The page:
A prototype kit substantially as shown and described above has been constructed and tested and shown to work well. This kit employed a six inch by six inch by twelve inch plastic carrying case as the container 12, a rubber cap that was about 11/2 by 23/4 inches in overall size with the skirt section being about 1 inch in depth on the inside out 5/32 inch in thickness. The wall 26 was about 3/8 inch in thickness at the hole 28. The hole 28 was drilled to be 1/2 inch in diameter to receive a 3/8 inch rod 30. The tube 40 was a 1/4 inch copper tube received in a 3/16 inch diameter hole through the wall 26. The nozzle is set off center being close to the skirt 22 (but separated sufficiently to allow couplers, such as couplers 62 and 66 to not block the tube 40).

Of course, the invention may be practiced in alternate ways and the above description of the prototype is offered for purposes of illustration and as a concrete example and is not meant to restrict the scope of the claimed invention.

While one embodiment of the invention have been shown and described, it will be obvious to those in the art that changes and modifications may be made without departing from the invention and, therefore, the aim in the appended claims is to cover all such changes and modifications as fall within the true spirit and scope of the invention.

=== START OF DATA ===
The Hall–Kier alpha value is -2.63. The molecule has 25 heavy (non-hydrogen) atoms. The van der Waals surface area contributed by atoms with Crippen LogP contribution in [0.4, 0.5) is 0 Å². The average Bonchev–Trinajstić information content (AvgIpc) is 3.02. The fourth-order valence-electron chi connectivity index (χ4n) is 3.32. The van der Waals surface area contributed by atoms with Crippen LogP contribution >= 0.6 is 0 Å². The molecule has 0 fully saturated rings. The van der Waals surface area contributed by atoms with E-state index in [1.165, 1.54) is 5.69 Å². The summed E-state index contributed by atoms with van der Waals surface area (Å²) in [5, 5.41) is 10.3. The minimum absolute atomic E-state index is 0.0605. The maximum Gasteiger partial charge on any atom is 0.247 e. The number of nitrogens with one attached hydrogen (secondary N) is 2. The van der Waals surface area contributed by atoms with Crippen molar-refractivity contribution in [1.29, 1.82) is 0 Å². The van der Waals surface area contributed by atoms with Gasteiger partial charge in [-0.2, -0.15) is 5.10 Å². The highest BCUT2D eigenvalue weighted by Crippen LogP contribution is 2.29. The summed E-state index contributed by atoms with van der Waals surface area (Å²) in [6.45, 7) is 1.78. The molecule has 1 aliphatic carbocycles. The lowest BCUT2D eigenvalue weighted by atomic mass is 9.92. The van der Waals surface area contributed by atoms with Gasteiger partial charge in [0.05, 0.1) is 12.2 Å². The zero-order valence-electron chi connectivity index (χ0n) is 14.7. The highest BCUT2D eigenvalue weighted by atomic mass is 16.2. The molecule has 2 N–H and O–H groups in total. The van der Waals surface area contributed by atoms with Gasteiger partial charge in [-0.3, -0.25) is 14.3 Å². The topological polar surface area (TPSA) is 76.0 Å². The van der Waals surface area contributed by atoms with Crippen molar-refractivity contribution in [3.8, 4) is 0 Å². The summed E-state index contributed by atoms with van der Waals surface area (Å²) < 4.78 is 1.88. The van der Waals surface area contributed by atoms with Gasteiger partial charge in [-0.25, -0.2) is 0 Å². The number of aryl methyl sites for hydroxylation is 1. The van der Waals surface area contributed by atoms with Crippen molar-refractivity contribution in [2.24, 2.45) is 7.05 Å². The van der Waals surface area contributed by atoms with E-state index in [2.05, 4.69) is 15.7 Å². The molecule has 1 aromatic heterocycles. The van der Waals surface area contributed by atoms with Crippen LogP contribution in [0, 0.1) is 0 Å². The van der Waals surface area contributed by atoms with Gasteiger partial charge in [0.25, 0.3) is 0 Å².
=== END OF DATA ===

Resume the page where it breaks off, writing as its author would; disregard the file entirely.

Patent Citations
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US1760704 *Jan 10, 1928May 27, 1930Lindstrom John TSink-pipe cleaner
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US2050365 *Oct 23, 1934Aug 11, 1936Gittings Homer TSink flusher
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US3897601 *Jul 22, 1974Aug 5, 1975Wusterfeld Maurice APlumbing tool
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Referenced by
Citing PatentFiling datePublication dateApplicantTitle
US6615440Sep 27, 2001Sep 9, 2003La Vaughn A. WilliamsPlumbing snake diverting apparatus
US6738995Jun 28, 2002May 25, 2004Reginal Eugene PayneBucket filler
US6775857 *Aug 8, 2002Aug 17, 2004John M. Hughes, Jr.Drain fitting device for sealing and facilitating introduction of fluid or gas to pressurize clogged drain
US7000284Sep 4, 2002Feb 21, 2006Ron SowdenDrain vacuum attachment kit
US7185529 *Feb 20, 2003Mar 6, 2007Wcm Industries, Inc.Shower station testing assembly for pressure testing plumbing
US7810203 *Oct 12, 2006Oct 12, 2010Stoltz & Murphy, Inc.Drain cleaning apparatus
DE102011120913A1 *Dec 12, 2011Feb 14, 2013Clemens EningDevice for cleaning pipe e.g. down pipe, for guiding sewage water in building for e.g. private use, has hose coupling device provided on recess for liquid tight introduction of hose for spraying interior of pipe and/or cleaning coil
DE202007003744U1 *Mar 12, 2007Jul 17, 2008Verducci, RobertoDeckel für die Reinigungsöffnung eines Abwasserrohrs
U.S. Classification4/255.04, 15/104.33, 4/255.01
International ClassificationE03C1/306
Cooperative ClassificationE03C1/306
European ClassificationE03C1/306
Legal Events
Oct 5, 2004FPExpired due to failure to pay maintenance fee
Effective date: 20040808
Aug 9, 2004LAPSLapse for failure to pay maintenance fees
Feb 25, 2004REMIMaintenance fee reminder mailed